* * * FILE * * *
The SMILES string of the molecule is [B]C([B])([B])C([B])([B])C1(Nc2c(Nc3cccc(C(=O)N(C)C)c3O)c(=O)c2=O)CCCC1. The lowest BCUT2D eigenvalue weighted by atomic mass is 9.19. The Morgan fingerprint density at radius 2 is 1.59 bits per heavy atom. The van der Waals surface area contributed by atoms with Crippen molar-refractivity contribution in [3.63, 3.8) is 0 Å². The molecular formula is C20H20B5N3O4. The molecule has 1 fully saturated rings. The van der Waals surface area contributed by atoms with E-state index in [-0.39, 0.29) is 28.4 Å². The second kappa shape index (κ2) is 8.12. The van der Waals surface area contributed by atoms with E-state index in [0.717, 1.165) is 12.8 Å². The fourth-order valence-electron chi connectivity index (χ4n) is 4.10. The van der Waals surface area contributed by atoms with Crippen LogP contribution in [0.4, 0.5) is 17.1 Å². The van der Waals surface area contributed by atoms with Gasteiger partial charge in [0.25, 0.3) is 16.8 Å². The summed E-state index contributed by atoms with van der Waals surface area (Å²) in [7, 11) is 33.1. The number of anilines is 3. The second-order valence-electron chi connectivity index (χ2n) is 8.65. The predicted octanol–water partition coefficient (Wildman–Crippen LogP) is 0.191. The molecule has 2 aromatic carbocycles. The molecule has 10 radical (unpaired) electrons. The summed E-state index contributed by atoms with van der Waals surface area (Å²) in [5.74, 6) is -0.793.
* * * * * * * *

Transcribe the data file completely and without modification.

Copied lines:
The SMILES string of the molecule is [B]C([B])([B])C([B])([B])C1(Nc2c(Nc3cccc(C(=O)N(C)C)c3O)c(=O)c2=O)CCCC1. The lowest BCUT2D eigenvalue weighted by atomic mass is 9.19. The Morgan fingerprint density at radius 2 is 1.59 bits per heavy atom. The van der Waals surface area contributed by atoms with Crippen molar-refractivity contribution in [3.63, 3.8) is 0 Å². The molecular formula is C20H20B5N3O4. The molecule has 1 fully saturated rings. The van der Waals surface area contributed by atoms with E-state index in [-0.39, 0.29) is 28.4 Å². The second kappa shape index (κ2) is 8.12. The van der Waals surface area contributed by atoms with E-state index in [0.717, 1.165) is 12.8 Å². The fourth-order valence-electron chi connectivity index (χ4n) is 4.10. The van der Waals surface area contributed by atoms with Crippen LogP contribution in [0.4, 0.5) is 17.1 Å². The van der Waals surface area contributed by atoms with Gasteiger partial charge in [0.25, 0.3) is 16.8 Å². The summed E-state index contributed by atoms with van der Waals surface area (Å²) in [7, 11) is 33.1. The number of anilines is 3. The second-order valence-electron chi connectivity index (χ2n) is 8.65. The predicted octanol–water partition coefficient (Wildman–Crippen LogP) is 0.191. The molecule has 2 aromatic carbocycles. The molecule has 10 radical (unpaired) electrons. The summed E-state index contributed by atoms with van der Waals surface area (Å²) in [5.74, 6) is -0.793.